Moniquea's unique voice oozes confidence, yet invites you in to dance with her to the super funky boogie rhythms. The Pasadena, California artist was raised on funk music; her mom was in a cover band that would play classics like Aretha Franklin’s "Get It Right" and Gladys Knight’s "Love Overboard." Moniquea released her first boogie funk track at 20 and, in 2011, met local producer XL Middelton — a bonafide purveyor of funk. She's been a star artist on his MoFunk Records ever since, and they've collabed on countless tracks, channeling West Coast energy with a heavy dose of G-funk, sunny lyrics and upbeat, roller disco-ready rhythms.
Her latest release is an upbeat nod to classic West Coast funk, produced by Middleton, and follows her February 2022 groovy, collab-filled album, On Repeat.
Shiro Schwarz is a Mexico City-based duo, consisting of Pammela Rojas and Rafael Marfil, who helped establish a modern funk scene in the richly creative Mexican metropolis. On "Electrify" — originally released in 2016 on Fat Beats Records and reissued in 2021 by MoFunk — Shiro Schwarz's vocals playfully contrast each other, floating over an insistent, upbeat bassline and an '80s throwback electro-funk rhythm with synth flourishes.
Their music manages to be both nostalgic and futuristic — and impossible to sit still to. 2021 single "Be Kind" is sweet, mellow and groovy, perfect chic lounge funk. Shiro Schwarz’s latest track, the joyfully nostalgic "Hey DJ," is a collab with funkstress Saucy Lady and U-Key.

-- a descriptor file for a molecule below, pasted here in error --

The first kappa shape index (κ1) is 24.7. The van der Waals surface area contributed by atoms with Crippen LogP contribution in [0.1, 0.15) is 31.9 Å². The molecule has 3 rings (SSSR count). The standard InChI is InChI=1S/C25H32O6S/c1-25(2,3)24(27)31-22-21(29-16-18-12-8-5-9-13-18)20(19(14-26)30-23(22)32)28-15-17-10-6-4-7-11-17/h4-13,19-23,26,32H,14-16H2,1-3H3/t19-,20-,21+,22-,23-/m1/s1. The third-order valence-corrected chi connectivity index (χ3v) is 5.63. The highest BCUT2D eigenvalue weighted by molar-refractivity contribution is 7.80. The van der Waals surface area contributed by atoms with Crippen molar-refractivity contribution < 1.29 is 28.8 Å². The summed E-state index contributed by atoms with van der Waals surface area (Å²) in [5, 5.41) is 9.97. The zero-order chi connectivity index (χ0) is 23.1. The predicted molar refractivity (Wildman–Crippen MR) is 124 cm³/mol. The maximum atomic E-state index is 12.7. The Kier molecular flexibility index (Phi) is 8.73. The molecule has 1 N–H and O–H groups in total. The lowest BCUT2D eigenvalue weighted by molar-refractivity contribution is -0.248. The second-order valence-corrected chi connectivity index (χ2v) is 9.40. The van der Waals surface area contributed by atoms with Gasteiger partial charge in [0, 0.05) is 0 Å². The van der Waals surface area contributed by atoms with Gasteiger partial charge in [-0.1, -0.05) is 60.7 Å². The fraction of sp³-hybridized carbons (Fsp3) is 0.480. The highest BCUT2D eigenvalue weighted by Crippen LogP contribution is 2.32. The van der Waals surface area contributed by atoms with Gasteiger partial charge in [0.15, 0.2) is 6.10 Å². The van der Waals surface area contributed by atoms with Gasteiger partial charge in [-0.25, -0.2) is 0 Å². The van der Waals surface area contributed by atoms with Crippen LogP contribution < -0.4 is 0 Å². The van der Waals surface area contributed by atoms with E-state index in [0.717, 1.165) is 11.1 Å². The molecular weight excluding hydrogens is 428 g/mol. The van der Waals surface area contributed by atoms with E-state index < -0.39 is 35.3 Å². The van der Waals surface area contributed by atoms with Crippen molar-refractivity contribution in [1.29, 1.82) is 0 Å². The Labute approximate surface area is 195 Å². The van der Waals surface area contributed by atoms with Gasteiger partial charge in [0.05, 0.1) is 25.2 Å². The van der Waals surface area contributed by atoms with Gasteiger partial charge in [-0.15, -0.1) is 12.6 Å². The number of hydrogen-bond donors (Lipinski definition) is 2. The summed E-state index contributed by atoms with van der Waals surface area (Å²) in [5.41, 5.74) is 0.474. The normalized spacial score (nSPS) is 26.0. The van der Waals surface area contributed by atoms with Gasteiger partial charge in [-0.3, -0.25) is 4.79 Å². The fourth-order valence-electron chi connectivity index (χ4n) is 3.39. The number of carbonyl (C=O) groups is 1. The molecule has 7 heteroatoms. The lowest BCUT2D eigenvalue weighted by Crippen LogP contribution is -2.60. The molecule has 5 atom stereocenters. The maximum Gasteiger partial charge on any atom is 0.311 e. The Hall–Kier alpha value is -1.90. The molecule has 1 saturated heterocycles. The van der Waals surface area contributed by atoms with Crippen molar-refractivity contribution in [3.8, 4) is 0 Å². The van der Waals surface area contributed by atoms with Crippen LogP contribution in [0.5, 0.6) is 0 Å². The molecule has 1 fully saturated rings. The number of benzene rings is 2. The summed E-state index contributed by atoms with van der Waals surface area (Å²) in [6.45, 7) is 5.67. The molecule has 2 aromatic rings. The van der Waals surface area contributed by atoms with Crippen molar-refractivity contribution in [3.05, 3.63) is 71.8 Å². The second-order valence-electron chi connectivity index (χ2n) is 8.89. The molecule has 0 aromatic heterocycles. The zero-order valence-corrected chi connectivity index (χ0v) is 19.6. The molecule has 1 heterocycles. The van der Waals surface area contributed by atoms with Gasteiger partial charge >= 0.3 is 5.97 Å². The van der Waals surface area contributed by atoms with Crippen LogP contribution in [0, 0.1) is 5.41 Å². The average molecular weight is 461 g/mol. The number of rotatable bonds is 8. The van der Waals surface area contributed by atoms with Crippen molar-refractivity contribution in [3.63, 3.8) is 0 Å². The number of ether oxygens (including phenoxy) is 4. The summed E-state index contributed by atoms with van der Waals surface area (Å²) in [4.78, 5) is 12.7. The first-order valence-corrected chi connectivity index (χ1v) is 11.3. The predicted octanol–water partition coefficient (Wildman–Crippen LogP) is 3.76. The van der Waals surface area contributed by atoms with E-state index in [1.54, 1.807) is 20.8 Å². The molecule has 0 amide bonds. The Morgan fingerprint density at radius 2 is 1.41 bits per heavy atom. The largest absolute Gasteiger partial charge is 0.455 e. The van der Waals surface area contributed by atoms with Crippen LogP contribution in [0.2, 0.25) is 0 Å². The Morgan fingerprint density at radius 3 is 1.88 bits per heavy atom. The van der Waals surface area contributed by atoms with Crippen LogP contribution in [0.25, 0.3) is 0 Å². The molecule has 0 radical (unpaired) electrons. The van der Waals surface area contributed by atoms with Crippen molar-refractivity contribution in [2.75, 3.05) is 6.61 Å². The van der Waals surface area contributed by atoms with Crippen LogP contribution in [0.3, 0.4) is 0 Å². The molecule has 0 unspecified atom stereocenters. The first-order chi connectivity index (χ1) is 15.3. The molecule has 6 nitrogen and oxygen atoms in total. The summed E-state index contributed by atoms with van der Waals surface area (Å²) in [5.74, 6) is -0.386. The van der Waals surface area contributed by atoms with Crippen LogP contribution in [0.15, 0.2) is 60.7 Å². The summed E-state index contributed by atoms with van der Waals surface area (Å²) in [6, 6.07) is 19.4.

L'Impératrice (the empress in French) are a six-piece Parisian group serving an infectiously joyful blend of French pop, nu-disco, funk and psychedelia. Flore Benguigui's vocals are light and dreamy, yet commanding of your attention, while lyrics have a feminist touch.
During their energetic live sets, L'Impératrice members Charles de Boisseguin and Hagni Gwon (keys), David Gaugué (bass), Achille Trocellier (guitar), and Tom Daveau (drums) deliver extended instrumental jam sessions to expand and connect their music. Gaugué emphasizes the thick funky bass, and Benguigui jumps around the stage while sounding like an angel. L’Impératrice’s latest album, 2021’s Tako Tsubo, is a sunny, playful French disco journey.
Franc Moody's bio fittingly describes their music as "a soul funk and cosmic disco sound." The London outfit was birthed by friends Ned Franc and Jon Moody in the early 2010s, when they were living together and throwing parties in North London's warehouse scene. In 2017, the group grew to six members, including singer and multi-instrumentalist Amber-Simone.
Their music feels at home with other electro-pop bands like fellow Londoners Jungle and Aussie act Parcels. While much of it is upbeat and euphoric, Franc Moody also dips into the more chilled, dreamy realm, such as the vibey, sultry title track from their recently released Into the Ether.